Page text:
Cal In Red Negotiate With Juvenility In Their New Single ‘Zebra’

Harnessing the shimmering qualities of Beach House and Tame Impala, the Michigan duo perforate through a sun-kissed moodscape with their own fastidious strain of poolside indie-pop.

“I finally think we have one that’s gonna make them dance.” – says frontman Kendall Wright, sat front and centre in his cousins basement studio, gleefully swivelling round on his chair with a wry smile etched across his face. Connor, his brother and fellow band member, meanders across the room with an exhilarated gait, buzzing like the end of a faulty jack lead; totally cognisant that the glass ceiling of bedroom production has just been royally smashed.

In African tribal folklore, the zebra symbolises the polarity of right and wrong, a monochrome reminder to maintain a balance in your life, no matter how busy or crazy it gets. In a way, this record sings from the same hymn sheet, the tenor being a trip through the looking glass and head first into the rambunctious culture of youth.

This isn’t a smear campaign however — the antithesis if anything. It celebrates the budding nihilists and bright-eyed individuals that are embarking on the arduous task of self-discovery as they enter adulthood. To change or not to change, that is the question in this case, but a zebra doesn’t have to change its stripes, nor should it have to.

As I’ve gotten older, the realisation that I’m not the centre of the universe has kind of hit me like a brick. A lot of people (myself included) grow into this belief that we’re the most important person on the planet, and that’s a dangerous, privileged spot to be in. Sure a Zebra is unique if you’re contrasting it to a horse but guess what, there are fields and fields full of Zebras out there. I’m learning to rethink and break habits that, overall, were keeping me from a greater appreciation and understanding of everyone around me. I guess it’s a call to realisation and growth.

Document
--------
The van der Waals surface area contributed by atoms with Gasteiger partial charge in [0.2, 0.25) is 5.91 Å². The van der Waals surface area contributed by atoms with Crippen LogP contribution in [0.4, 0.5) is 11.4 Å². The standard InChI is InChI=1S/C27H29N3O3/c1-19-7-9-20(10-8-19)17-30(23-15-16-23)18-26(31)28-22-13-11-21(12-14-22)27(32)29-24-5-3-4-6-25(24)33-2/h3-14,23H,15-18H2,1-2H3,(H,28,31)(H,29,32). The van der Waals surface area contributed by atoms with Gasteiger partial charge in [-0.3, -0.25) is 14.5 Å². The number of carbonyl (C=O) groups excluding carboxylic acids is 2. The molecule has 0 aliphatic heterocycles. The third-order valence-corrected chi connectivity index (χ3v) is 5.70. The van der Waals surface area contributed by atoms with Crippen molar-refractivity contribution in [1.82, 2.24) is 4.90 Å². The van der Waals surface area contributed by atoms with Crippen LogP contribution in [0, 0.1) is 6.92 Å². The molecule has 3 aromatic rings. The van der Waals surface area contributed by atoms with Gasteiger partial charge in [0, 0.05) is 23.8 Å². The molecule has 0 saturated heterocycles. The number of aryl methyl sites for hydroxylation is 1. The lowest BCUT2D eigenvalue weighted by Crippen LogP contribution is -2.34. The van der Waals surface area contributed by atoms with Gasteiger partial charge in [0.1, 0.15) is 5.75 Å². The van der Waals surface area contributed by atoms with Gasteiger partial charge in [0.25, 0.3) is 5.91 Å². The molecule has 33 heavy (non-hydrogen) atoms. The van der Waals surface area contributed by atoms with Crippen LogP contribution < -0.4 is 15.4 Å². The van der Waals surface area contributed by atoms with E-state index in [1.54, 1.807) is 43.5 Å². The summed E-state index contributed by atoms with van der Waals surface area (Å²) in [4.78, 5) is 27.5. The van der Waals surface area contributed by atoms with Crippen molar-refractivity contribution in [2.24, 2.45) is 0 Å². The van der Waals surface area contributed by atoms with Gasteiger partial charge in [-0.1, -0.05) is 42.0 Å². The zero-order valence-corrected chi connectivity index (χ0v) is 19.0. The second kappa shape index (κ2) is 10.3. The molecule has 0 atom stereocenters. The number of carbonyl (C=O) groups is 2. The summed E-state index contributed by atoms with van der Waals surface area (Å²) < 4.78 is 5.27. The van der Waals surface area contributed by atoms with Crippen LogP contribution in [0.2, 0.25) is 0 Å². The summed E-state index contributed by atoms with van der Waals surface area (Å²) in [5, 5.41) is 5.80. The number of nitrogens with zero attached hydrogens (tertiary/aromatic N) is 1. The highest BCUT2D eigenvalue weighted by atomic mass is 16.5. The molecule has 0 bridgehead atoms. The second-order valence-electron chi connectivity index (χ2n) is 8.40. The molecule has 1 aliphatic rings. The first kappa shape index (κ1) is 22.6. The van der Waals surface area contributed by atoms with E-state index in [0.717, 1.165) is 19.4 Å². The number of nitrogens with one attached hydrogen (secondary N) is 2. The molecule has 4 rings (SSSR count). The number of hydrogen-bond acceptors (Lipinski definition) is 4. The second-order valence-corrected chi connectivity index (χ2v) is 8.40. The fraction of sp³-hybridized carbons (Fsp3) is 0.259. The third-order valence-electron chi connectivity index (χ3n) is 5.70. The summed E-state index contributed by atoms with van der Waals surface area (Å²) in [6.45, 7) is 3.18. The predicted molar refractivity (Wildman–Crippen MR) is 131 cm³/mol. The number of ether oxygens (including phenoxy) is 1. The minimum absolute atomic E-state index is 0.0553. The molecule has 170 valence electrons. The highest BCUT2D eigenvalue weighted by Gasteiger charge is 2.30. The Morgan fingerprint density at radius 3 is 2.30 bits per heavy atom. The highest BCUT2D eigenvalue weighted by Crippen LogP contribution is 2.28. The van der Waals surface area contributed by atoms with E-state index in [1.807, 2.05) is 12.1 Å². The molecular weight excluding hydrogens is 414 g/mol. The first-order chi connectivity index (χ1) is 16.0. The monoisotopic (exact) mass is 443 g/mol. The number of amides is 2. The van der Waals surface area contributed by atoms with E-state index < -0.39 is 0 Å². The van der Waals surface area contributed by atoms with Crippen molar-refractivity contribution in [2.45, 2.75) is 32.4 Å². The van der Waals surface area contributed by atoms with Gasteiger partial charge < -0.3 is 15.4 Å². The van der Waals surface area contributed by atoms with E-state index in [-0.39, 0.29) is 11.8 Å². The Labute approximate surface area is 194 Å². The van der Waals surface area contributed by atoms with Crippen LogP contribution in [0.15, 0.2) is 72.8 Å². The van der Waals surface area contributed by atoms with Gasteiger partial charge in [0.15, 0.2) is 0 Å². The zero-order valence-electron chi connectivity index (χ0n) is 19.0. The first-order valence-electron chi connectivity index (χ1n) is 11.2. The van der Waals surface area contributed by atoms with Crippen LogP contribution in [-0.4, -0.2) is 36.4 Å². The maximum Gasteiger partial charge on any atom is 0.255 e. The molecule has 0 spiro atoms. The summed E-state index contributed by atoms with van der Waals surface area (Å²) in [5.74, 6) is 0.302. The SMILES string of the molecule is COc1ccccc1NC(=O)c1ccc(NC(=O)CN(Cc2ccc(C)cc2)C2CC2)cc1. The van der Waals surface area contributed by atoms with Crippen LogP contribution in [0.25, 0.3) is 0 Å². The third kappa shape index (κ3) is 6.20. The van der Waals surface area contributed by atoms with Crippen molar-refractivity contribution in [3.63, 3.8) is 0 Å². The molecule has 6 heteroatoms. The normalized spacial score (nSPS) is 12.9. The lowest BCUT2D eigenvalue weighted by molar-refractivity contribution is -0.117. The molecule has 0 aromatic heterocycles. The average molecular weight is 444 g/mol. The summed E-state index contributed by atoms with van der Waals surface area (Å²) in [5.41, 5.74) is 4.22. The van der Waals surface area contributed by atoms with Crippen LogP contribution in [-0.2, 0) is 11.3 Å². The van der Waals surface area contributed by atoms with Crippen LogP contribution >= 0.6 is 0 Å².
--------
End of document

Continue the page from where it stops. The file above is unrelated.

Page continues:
Kendall Wright

This is the sort of music you’d licence for a gentle meander down a lazy river, watching untroubled as a dazzle of grayscale beasts blithely saunter across the unbroken herbaceous layers of the Savanna. It’s illusory properties spark from the swirling backdrop of capacious synths and Kendall’s diaristic narrative, inducing a pensive immersion in the psyche of an early 20-something.

It’s true that birds of a feather flock together, and if you were to pertain to satire for a brief moment, you could go as far as to say that these Wright Brothers are flying sky high.

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